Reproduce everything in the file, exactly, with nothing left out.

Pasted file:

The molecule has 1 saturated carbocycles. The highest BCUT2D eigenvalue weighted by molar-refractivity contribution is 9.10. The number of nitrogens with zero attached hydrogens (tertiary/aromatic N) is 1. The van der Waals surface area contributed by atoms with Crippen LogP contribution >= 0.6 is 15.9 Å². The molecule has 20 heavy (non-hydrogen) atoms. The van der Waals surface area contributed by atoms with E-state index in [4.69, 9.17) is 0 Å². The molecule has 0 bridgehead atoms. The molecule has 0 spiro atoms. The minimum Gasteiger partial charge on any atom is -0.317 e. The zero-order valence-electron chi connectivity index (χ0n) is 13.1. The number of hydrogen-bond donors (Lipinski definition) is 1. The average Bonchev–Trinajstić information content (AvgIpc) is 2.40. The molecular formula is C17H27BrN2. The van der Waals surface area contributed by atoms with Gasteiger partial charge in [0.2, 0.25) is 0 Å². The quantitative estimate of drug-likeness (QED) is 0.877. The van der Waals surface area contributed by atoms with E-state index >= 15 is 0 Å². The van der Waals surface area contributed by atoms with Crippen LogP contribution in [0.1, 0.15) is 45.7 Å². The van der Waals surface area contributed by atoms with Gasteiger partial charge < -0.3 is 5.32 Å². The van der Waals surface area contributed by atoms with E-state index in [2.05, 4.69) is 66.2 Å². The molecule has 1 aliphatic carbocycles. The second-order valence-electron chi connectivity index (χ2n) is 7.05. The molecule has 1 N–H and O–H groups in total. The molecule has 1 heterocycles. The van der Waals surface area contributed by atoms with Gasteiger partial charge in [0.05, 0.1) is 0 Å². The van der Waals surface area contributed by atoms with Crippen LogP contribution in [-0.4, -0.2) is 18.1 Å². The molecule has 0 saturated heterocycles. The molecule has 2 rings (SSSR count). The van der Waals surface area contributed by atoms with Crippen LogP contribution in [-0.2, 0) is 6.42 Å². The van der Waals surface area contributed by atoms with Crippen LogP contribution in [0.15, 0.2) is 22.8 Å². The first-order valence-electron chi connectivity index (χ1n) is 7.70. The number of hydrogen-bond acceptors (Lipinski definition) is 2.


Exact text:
The molecule has 1 saturated carbocycles. The highest BCUT2D eigenvalue weighted by molar-refractivity contribution is 9.10. The number of nitrogens with zero attached hydrogens (tertiary/aromatic N) is 1. The van der Waals surface area contributed by atoms with Crippen LogP contribution >= 0.6 is 15.9 Å². The molecule has 20 heavy (non-hydrogen) atoms. The van der Waals surface area contributed by atoms with E-state index in [4.69, 9.17) is 0 Å². The molecule has 0 bridgehead atoms. The molecule has 0 spiro atoms. The minimum Gasteiger partial charge on any atom is -0.317 e. The zero-order valence-electron chi connectivity index (χ0n) is 13.1. The number of hydrogen-bond donors (Lipinski definition) is 1. The average Bonchev–Trinajstić information content (AvgIpc) is 2.40. The molecular formula is C17H27BrN2. The van der Waals surface area contributed by atoms with Gasteiger partial charge in [0.2, 0.25) is 0 Å². The quantitative estimate of drug-likeness (QED) is 0.877. The van der Waals surface area contributed by atoms with E-state index >= 15 is 0 Å². The van der Waals surface area contributed by atoms with Crippen LogP contribution in [0.1, 0.15) is 45.7 Å². The van der Waals surface area contributed by atoms with Gasteiger partial charge < -0.3 is 5.32 Å². The van der Waals surface area contributed by atoms with E-state index in [2.05, 4.69) is 66.2 Å². The molecule has 1 aliphatic carbocycles. The second-order valence-electron chi connectivity index (χ2n) is 7.05. The molecule has 1 N–H and O–H groups in total. The molecule has 1 heterocycles. The van der Waals surface area contributed by atoms with Gasteiger partial charge in [0.05, 0.1) is 0 Å². The van der Waals surface area contributed by atoms with Crippen LogP contribution in [-0.4, -0.2) is 18.1 Å². The molecule has 0 saturated heterocycles. The molecule has 2 rings (SSSR count). The van der Waals surface area contributed by atoms with Crippen LogP contribution in [-0.2, 0) is 6.42 Å². The van der Waals surface area contributed by atoms with Crippen LogP contribution in [0.15, 0.2) is 22.8 Å². The first-order valence-electron chi connectivity index (χ1n) is 7.70. The number of hydrogen-bond acceptors (Lipinski definition) is 2.